Why Leading Worship Includes the Whole Band
by Stephen Miller
There are few things more confusing to me than watching a worship team standing on the platform, and seeing the face of a worship leader who has all of his being in engaged in worship of God.
But then as I survey the rest of the team, I see a bass player with a too-cool-for-school scowl on his face or a guitar player with a sheepishly bewildered or bored look on his face. Or a keys player whose face is completely expressionless, glued to a sheet of music.
They are all worshiping the same God, right?
As believers, we are all leaders of worship.
Whether standing on the platform or in the congregation, we are all collectively encouraging one another to enter into the kind of full heart, mind, soul and strength demonstration of adoration that our God desires.
This is magnified from the platform. As the privilege of influence increases, so does the responsibility of leadership. That is not confined to vocalists.
The “worship leader” is not the only one leading worship. Bass players … keys players … drummers … guitarists … you’re leading worship too.
Because of the various religious and cultural backgrounds the people in our churches are coming from, the need for unapologetic demonstration of “all in” worship from the platform becomes increasingly important.
Many people are longing to express this type of worship, but are simply looking for permission. Others have been burned by disorderly displays of emotional hype and need to see this done in a genuine, authentic and helpful way. Still others have never had a point of reference for this and need to see it for themselves and be coached along.
No matter where our people are on the spectrum, it is imperative that everyone on the platform is putting forth every effort to serve and lead them.
Here are three simple ways to do this more effectively.
1. Sing Loudly.
No believer with a voice is exempt from the scriptural call to sing the praises of God loudly.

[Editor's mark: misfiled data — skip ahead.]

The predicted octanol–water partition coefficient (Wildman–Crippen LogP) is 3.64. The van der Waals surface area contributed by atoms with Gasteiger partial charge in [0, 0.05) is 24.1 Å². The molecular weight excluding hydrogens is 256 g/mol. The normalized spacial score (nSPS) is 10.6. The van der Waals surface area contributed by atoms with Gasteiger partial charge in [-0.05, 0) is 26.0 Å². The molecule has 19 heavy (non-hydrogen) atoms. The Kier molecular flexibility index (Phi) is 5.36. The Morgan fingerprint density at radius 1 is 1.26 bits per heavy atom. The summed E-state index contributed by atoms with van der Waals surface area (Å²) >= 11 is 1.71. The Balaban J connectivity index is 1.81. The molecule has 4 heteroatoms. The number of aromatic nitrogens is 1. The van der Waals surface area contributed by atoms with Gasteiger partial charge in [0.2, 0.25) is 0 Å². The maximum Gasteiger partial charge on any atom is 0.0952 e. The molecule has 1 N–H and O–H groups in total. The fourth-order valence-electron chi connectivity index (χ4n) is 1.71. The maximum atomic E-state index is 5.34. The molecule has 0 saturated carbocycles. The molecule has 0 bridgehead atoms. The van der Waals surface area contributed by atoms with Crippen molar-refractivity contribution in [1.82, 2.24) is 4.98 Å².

So even if you’re playing bass or keys or any other instrument — sing along! Not only will this enhance your own experience of worshiping God as you meditate on the truth of the lyrics you are singing, but you will also visibly demonstrate to the congregation the value of singing out loud the praises of God.
You don’t have to have a mic or even a good voice, but as you play your instrument, belt it out with all you’ve got!
2. Smile Big.
Your countenance says a ton about how you feel about God.
For example, if you look bored, you are communicating that God is boring. It makes no sense to sing about how great and awesome God is with a smoldering scowl on your face.
On the other hand, if you are delighting in God, people will see it in your countenance and know that God is a God to be delighted in. I’m not saying fake a cheesy grin, but I am saying, let your enjoyment of God show.
Obviously you should use wisdom … For example, if you’re singing a lament of repentance, a smile might not be fitting, but let your countenance reflect what you are singing.
3. Show Adoration.
True adoration is not limited to our songs and our faces. The idea of loving God with all your strength is using your entire body to express adoration to God.
So while you are likely to have your hands occupied for the majority of the songs, try to find moments to raise your hands and worship in other full-body-type ways. You are an example for the church of what is appropriate expression of praise, adoration and thanksgiving to God.
So don’t just stand there petrified like a statue — move around.
Musicians, we are on the platform to worship and lead worship, not just to play music. So let’s do everything we can to do this well for the glory of Christ.
Questions for reflection:
As a church musician, do you see yourself as a leader of worship? Why or why not?
As a musician seeking to lead your congregation in worship, are there things you would add to this list?